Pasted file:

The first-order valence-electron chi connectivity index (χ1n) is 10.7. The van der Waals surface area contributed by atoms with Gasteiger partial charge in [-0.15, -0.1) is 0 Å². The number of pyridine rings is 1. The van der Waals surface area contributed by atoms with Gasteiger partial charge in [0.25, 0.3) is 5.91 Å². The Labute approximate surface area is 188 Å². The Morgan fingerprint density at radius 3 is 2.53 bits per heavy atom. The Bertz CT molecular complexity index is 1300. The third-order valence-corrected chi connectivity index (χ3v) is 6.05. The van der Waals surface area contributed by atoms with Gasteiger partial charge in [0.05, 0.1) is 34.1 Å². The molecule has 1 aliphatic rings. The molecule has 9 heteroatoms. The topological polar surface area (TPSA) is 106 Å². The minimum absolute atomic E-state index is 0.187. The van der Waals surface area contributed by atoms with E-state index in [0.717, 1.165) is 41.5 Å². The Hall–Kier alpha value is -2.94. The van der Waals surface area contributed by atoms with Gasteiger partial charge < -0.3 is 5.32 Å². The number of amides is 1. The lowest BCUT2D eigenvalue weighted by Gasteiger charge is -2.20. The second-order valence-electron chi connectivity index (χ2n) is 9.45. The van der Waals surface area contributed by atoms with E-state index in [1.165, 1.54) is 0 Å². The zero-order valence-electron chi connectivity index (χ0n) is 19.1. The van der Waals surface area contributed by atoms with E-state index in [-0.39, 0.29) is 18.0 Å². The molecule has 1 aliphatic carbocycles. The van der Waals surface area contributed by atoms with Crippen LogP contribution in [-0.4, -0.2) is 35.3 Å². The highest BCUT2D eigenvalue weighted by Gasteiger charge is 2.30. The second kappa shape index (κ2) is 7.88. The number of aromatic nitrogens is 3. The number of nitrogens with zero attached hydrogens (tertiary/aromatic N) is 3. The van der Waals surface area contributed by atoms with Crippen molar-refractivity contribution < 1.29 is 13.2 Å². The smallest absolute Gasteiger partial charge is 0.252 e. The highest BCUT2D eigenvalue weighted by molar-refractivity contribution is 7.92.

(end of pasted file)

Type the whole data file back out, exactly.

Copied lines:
The first-order valence-electron chi connectivity index (χ1n) is 10.7. The van der Waals surface area contributed by atoms with Gasteiger partial charge in [-0.15, -0.1) is 0 Å². The number of pyridine rings is 1. The van der Waals surface area contributed by atoms with Gasteiger partial charge in [0.25, 0.3) is 5.91 Å². The Labute approximate surface area is 188 Å². The Morgan fingerprint density at radius 3 is 2.53 bits per heavy atom. The Bertz CT molecular complexity index is 1300. The third-order valence-corrected chi connectivity index (χ3v) is 6.05. The van der Waals surface area contributed by atoms with Gasteiger partial charge in [0.05, 0.1) is 34.1 Å². The molecule has 1 aliphatic rings. The molecule has 9 heteroatoms. The topological polar surface area (TPSA) is 106 Å². The minimum absolute atomic E-state index is 0.187. The van der Waals surface area contributed by atoms with E-state index in [0.717, 1.165) is 41.5 Å². The Hall–Kier alpha value is -2.94. The van der Waals surface area contributed by atoms with Gasteiger partial charge < -0.3 is 5.32 Å². The number of amides is 1. The lowest BCUT2D eigenvalue weighted by Gasteiger charge is -2.20. The second-order valence-electron chi connectivity index (χ2n) is 9.45. The van der Waals surface area contributed by atoms with E-state index in [1.165, 1.54) is 0 Å². The zero-order valence-electron chi connectivity index (χ0n) is 19.1. The van der Waals surface area contributed by atoms with E-state index in [-0.39, 0.29) is 18.0 Å². The molecule has 1 aliphatic carbocycles. The van der Waals surface area contributed by atoms with Crippen LogP contribution in [-0.4, -0.2) is 35.3 Å². The highest BCUT2D eigenvalue weighted by Gasteiger charge is 2.30. The second kappa shape index (κ2) is 7.88. The number of aromatic nitrogens is 3. The number of nitrogens with zero attached hydrogens (tertiary/aromatic N) is 3. The van der Waals surface area contributed by atoms with Crippen molar-refractivity contribution < 1.29 is 13.2 Å². The smallest absolute Gasteiger partial charge is 0.252 e. The highest BCUT2D eigenvalue weighted by molar-refractivity contribution is 7.92.